As I parked my car (so far away that the guys directing traffic spoke with Roman accents), I thought Wouldn’t it be funny to say in my blog that despite parking roughly 25 kilometers from the sagra, the smell of cooking onion hit me as soon as I opened my car door for comic effect. Then I opened my car door, and the smell of cooking onion hit me. These folks are serious about onion, and their onion gravitas stays with you for days. I speak from experience.
This is what I'm talking about.
The reason I love the onion festival so (aside from the fact that it is one of the few sagre where a vegetarian can eat to her little piggy heart’s content) it that it embodies the essence of all that a sagra should be:
At a time where sagre are multiplying like mushrooms, and disappearing with the same speed, La Festa della Cipolla is in its 30th year and still going strong. From a tiny little block party-esque communal dinner, this annual event now feeds around 60,000 people during its two week run. Just to put that in perspective, keep in mind that the population of the entire region of Umbria hovers around 900,000. This festa has put Cannara on the map, and it’s fun to be a part of it.
Sorry this picture is a little blurry. I was being jostled by roughly ten percent of the population of Umbria.
Nothing bugs me more than these young whippersnapper sagre serving foods that have absolutely no cultural value whatsoever. The Beer Sagra. The Nutella Sagra. The Seafood Sagra. In Cannara, the main food celebrated is a genuine local delicacy. Cannara’s red, yellow, and flat onions are unique to this area (their flavor influenced by the type and humidity of Cannara’s marshy soil) and have been noted by Slow Food and various famous chefs.
Onions. Consume them on site, or purchase for home. Either way, you'll be sleeping alone.
How much of the real stuff is actually used in the menu is debatable (that would be a heck of a lot of onions to serve 60,000 people for a tiny area like Cannara), but you can buy rustic braids of onions from the stands set up along the streets of the town and taste them for yourself.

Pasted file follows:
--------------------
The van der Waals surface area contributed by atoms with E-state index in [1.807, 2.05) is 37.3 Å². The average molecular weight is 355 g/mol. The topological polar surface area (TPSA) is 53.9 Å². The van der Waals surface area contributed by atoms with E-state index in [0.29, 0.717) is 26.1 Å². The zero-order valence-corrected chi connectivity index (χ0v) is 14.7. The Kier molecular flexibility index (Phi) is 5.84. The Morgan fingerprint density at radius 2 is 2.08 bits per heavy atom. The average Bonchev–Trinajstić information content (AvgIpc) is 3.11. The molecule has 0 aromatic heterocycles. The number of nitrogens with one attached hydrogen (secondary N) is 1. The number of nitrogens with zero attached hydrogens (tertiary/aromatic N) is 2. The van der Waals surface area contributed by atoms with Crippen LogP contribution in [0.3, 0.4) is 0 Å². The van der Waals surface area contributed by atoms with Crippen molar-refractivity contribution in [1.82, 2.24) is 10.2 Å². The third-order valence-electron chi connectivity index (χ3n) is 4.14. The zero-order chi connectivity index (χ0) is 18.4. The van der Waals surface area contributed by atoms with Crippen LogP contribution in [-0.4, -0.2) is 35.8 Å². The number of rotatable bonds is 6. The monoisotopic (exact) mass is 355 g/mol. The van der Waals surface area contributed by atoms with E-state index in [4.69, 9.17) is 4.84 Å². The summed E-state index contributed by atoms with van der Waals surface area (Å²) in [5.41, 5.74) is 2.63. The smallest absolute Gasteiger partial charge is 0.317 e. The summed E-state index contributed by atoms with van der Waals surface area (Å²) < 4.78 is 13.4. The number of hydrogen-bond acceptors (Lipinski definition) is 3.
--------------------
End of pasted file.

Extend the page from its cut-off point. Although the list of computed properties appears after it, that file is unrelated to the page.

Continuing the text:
The onions go like hotcakes.
I love a sagra where I get the feeling everyone and their brother (and sister, mother, father, cousin, and car mechanic) is involved…and that is definitely the vibe for two weeks in Cannara every fall. There are six “stands” set up in various courtyards and squares in the town–by stands, they mean entire piazzas crowded with long tables and benches under canvas tents—which can serve a total of 2,500 people at a sitting. Given that Cannara is home to less than 4,000 residents, to keep an event going of that size–between the planning, cooking, serving, cleaning, organizing, and entertaining—it’s pretty much a whole town affair. And then some.
The stands are hopping on a Saturday night. Or any night, for that matter.
At one end of the spectrum, there are sagre set up underneath anonymous tents in the middle of some wheatfield, then come the ones set up in a gravel and concrete paved community park, then come the ones which are in the main piazza of a town, then comes Cannara, where the town and festa exist in perfect symbiosis. Every courtyard is occupied with tables, the streets are crowded with booths hawking wares, the larger squares have main stages set up with band playing music or clowns entertaining the kids, local shops are open until after midnight. This is Cannara’s moment to shine, and it goes all out.
Onions, spices, mushrooming baskets, art, crafts, disco lights, jewelry, antiques, pet rocks. I saw them all on sale in Cannara.